Geography of Alexander County, Illinois

By | March 13, 2024

Alexander County, located in the southernmost part of Illinois, is characterized by its unique geography, rich history, and diverse ecosystems. From its position along the Mississippi River to its rolling hills and fertile farmland, Alexander County offers a blend of natural beauty and cultural heritage. See topschoolsintheusa for information about Champaign, Illinois.


Alexander County covers an area of approximately 244 square miles, making it one of the smaller counties in Illinois by land area. It is situated in the southern tip of the state, bordered by the Mississippi River to the west and the Ohio River to the south, with Pulaski County to the east and Union County to the north. The county seat is Cairo, while other communities include Tamms and McClure.


Alexander County experiences a humid subtropical climate, characterized by hot, humid summers and mild winters. Average high temperatures in the summer months typically range from the upper 80s to low 90s Fahrenheit, while winter highs average in the 40s and 50s.

Precipitation is evenly distributed throughout the year, with moderate rainfall in the spring and fall months and occasional snowfall in the winter. The region’s climate is influenced by its proximity to the Mississippi and Ohio Rivers, which can bring heavy rainfall and flooding during the spring and summer months.


The Mississippi River forms the western border of Alexander County, separating it from the state of Missouri. One of the longest rivers in North America, the Mississippi River serves as a vital transportation corridor for the region, supporting shipping, commerce, and industry.

In addition to the Mississippi River, Alexander County is intersected by the Ohio River, which forms the southern border of the county. The confluence of these two major rivers near the city of Cairo has historically been an important strategic and economic hub, shaping the county’s history and development.

Natural Areas:

Alexander County is home to several natural areas and wildlife refuges, which provide habitat for a variety of plant and animal species. The Cypress Creek National Wildlife Refuge, located in the southern part of the county, encompasses over 16,000 acres of wetlands, forests, and open water, providing sanctuary for migratory birds, waterfowl, and other wildlife.

The Cache River State Natural Area, located near the town of Tamms, features pristine wetlands, bottomland hardwood forests, and cypress swamps, as well as hiking trails and wildlife viewing opportunities. These natural areas offer visitors a chance to explore the unique ecosystems of southern Illinois and observe rare and endangered species in their native habitats.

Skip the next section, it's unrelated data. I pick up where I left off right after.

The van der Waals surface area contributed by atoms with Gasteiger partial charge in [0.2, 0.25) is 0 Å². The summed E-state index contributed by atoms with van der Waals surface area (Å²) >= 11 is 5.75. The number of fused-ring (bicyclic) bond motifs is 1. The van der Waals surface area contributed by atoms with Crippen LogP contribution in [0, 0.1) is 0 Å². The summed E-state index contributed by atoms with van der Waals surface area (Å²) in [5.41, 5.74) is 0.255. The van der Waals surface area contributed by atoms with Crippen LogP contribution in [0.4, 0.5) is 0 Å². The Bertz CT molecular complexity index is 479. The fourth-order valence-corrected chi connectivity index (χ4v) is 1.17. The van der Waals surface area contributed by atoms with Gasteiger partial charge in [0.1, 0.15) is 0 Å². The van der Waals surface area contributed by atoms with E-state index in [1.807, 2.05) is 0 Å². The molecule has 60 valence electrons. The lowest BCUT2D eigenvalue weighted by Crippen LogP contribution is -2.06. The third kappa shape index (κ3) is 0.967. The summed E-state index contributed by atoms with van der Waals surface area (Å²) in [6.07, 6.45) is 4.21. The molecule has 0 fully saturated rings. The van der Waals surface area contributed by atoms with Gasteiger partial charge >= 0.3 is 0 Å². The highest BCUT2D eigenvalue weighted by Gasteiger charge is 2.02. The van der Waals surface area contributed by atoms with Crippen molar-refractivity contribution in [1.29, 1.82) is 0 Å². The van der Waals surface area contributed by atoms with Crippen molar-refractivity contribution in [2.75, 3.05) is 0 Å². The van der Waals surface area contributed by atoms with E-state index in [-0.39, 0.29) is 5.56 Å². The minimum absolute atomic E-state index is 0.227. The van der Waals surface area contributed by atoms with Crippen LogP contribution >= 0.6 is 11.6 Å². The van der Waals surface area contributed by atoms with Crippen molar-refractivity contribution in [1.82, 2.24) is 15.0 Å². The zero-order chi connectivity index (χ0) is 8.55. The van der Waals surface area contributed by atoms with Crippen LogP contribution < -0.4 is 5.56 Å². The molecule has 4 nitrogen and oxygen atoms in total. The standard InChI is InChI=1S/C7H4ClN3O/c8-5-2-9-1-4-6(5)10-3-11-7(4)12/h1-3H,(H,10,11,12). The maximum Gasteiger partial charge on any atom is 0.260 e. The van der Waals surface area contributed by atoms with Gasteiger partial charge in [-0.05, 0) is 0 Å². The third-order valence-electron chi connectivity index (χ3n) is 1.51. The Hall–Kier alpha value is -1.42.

Farming and Agriculture:

Despite its proximity to the rivers, much of Alexander County is characterized by fertile farmland and agricultural fields. The county’s agricultural economy is based primarily on corn, soybeans, wheat, and other row crops, as well as livestock such as cattle and poultry.

Farmers markets and roadside stands offer locally grown produce and agricultural products, including fresh fruits and vegetables, honey, and homemade crafts. Agritourism attractions, such as pumpkin patches and corn mazes, provide opportunities for visitors to experience farm life and support the local economy.

Historical and Cultural Heritage:

Alexander County has a rich history dating back to its early settlement by Native American tribes, followed by European explorers and settlers in the 18th and 19th centuries. The city of Cairo, founded in the early 19th century at the confluence of the Mississippi and Ohio Rivers, played a significant role in the region’s history as a transportation and trade center.

The county is also home to several historic sites and landmarks, including the Cairo Custom House and Post Office, a National Historic Landmark built in the late 19th century. Other notable sites include Fort Defiance Park, located at the confluence of the Mississippi and Ohio Rivers, and the Old Civil War Fortifications, which date back to the Civil War era.

Outdoor Recreation:

Alexander County offers a variety of outdoor recreational opportunities for residents and visitors alike. In addition to boating, fishing, and wildlife viewing on the Mississippi and Ohio Rivers, outdoor enthusiasts can enjoy hiking, birdwatching, and camping in the county’s natural areas and wildlife refuges.

The county is also home to several parks and recreational facilities, including Alexander Park in Cairo, which features playgrounds, picnic areas, and sports fields. In addition, the Shawnee National Forest, located just to the east of the county, offers miles of hiking trails, scenic overlooks, and camping opportunities in a pristine natural setting.


In conclusion, Alexander County, Illinois, offers a unique blend of natural beauty, cultural heritage, and outdoor recreation opportunities. From its position along the Mississippi and Ohio Rivers to its rolling hills and fertile farmland, the county provides a diverse array of landscapes and ecosystems to explore and enjoy. Whether boating on the rivers, hiking in the forests, or learning about the area’s history at a local museum, there is something for everyone to discover in Alexander County.